This came up while trying to name things while writing an app, specifically, naming the class that represents a user and the roles they have in the system (e.g. student, administrator, etc).

AFAIK it's not commonly used, but it's concise and seems natural to me to describe a user who has been granted any role as a "roled user". A coworker spelled it differently, referring everywhere to a "rolled user".

I'm inclined to think those mean rather different things. I haven't been able to confirm that by searching because I can't avoid getting overwhelmed with irrelevant results for "roll" rather than "role" or "rolex" rather than "roled".

Is "roled" a word? Does it mean what I think it means? Does "rolled" also mean what I think "roled" should mean?

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    Be wary of the fact that Wiktionary gives "roled" word status. It's missing from other online dictionaries, such as Merriam-Webster. At best, I'd say it was an extrapolated word, which is to say that if you used it, someone would understand that you combined the word "role" with the "-ed" ending to form an adjective. Actors who are given roles are said to be "casted" as such and such a character, not "roled". In your situation, I might use "designated" or "assigned" (an administrator). – Steven Littman Nov 20 '17 at 17:35
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    @Steven If someone were described as being casted, I would expect them to be in India and have been assigned to a caste. In my experience, at least, actors are cast when given parts, not casted. – Janus Bahs Jacquet Nov 20 '17 at 20:13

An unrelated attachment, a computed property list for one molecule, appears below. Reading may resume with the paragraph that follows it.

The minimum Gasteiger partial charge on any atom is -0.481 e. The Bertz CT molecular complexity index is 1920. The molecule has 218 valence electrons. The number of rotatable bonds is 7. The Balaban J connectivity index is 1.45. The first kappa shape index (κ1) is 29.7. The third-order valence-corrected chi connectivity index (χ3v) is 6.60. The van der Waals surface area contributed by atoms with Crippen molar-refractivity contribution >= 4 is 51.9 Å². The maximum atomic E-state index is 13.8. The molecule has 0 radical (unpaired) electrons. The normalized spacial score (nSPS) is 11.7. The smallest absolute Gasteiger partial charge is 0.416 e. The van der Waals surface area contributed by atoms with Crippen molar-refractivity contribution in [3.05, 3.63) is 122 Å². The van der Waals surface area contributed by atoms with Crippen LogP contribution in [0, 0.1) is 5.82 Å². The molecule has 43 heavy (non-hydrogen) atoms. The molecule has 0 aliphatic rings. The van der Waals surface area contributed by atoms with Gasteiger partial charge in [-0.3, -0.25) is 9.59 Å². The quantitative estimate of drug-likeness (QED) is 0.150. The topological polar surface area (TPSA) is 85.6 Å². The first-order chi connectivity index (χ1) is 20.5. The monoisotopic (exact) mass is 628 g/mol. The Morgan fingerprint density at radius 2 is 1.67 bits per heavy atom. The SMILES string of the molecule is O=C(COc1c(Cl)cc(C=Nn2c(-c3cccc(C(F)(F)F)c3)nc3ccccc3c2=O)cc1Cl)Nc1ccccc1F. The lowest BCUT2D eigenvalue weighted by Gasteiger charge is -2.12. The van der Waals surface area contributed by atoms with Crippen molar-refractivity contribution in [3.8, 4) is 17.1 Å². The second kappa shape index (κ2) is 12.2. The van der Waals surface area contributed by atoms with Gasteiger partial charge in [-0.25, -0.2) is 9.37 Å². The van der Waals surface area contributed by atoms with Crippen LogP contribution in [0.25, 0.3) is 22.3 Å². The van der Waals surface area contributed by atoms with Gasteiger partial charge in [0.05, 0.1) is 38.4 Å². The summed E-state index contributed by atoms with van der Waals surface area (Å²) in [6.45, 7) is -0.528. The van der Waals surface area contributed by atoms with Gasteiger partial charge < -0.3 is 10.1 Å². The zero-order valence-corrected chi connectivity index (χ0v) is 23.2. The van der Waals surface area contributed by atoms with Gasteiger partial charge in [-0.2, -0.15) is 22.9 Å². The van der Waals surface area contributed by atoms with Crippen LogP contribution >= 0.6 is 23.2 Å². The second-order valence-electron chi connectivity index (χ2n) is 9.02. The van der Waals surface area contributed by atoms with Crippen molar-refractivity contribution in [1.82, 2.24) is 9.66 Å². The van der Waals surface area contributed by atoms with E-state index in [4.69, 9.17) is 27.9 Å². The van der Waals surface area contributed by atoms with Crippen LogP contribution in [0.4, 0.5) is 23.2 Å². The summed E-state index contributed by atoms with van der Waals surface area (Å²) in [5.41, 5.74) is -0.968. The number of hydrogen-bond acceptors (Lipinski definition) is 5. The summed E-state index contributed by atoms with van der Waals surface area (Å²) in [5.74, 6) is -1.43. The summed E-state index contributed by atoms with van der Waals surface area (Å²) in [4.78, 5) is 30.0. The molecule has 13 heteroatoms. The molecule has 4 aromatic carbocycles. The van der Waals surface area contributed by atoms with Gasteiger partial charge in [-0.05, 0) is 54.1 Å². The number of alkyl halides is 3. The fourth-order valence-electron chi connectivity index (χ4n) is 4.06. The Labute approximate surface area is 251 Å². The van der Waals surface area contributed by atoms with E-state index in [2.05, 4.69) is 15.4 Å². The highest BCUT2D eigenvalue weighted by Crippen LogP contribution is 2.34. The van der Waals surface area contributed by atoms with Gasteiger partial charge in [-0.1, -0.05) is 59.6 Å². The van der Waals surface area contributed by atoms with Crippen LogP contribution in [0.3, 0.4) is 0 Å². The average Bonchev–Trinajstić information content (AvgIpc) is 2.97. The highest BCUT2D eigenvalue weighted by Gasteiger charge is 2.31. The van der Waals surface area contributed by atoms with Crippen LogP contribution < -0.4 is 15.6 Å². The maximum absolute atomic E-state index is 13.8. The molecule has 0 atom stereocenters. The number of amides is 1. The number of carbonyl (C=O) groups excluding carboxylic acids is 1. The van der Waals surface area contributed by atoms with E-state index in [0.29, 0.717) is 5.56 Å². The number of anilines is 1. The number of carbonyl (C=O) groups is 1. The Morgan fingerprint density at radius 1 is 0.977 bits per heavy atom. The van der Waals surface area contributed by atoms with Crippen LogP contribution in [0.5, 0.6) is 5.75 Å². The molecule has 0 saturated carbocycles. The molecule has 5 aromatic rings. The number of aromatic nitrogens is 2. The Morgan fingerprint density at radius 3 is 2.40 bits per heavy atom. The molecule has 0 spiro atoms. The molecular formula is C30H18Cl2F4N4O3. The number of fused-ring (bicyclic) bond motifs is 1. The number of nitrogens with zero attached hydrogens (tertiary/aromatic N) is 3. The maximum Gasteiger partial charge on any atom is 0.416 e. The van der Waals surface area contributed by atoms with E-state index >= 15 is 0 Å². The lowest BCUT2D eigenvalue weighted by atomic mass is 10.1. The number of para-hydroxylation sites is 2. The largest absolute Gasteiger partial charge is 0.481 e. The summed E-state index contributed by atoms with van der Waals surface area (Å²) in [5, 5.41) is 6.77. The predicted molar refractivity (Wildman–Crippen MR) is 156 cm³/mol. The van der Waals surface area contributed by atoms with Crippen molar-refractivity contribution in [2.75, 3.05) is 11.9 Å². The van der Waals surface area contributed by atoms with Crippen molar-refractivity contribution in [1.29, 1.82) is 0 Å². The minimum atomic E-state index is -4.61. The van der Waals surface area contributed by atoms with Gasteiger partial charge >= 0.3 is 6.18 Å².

• @JanusBahsJacquet, I hadn't considered using "rolt user" – ShadSterling Nov 20 '17 at 20:51
  • Try this: assigned. – aparente001 Nov 20 '17 at 21:01

If your concern is whether the word is given credence in highly regarded dictionaries, Oxford English Dictionary can resolve the issue.

The OED does, in fact, define "role" as a transitive verb in the fashion you are describing.

role v. trans. -- To provide with a role indicator.

Cited use:

The presence of the connective merely ensures that the first word in the multi-word phrase is roled and stored.

  • Program · 1976.

Roled is marked as a derivative word, so you would be safe in the realm of English using the word in this fashion.

It's worth noting that the word is provided with a context: Computing. rare. So if you are more concerned with being understood by a layperson than you are with using sanctioned English words, you might avoid using "role" in this way.

The OED offers no definition under "rolled" for this meaning, and none that is cross-referenced to the verb "role" or "roled."


'roled' is a bit borderline on being a real word. Only self-editable dictionaries seem to have it. More strict dictionaries do not. I would recommend against it in formal writing.

In any case, rolled does not mean the same as roled.

'Roll' is not a synonym of 'role'. It has many meanings, but all of them are related to moving circularly or on wheels. Using 'rolled' where 'roled' is meant will cause confusion. A rolled user would be one wrapped up in a tortilla.

Confusion is sometimes caused by the existence of the word 'enrolled', which means to have made something a member of something. It doesn't imply having a role.


'Rolled' is the past participle of 'to roll'.

'Role' is a noun. The only possible derivation of 'roled' is as the noun 'role' verbified, and then take its past participle. This is a very long stretch to interpret 'roled', given that it is not a recognized word.

  • By the way, Wiktionary is crap. – Mitch Nov 21 '17 at 0:42

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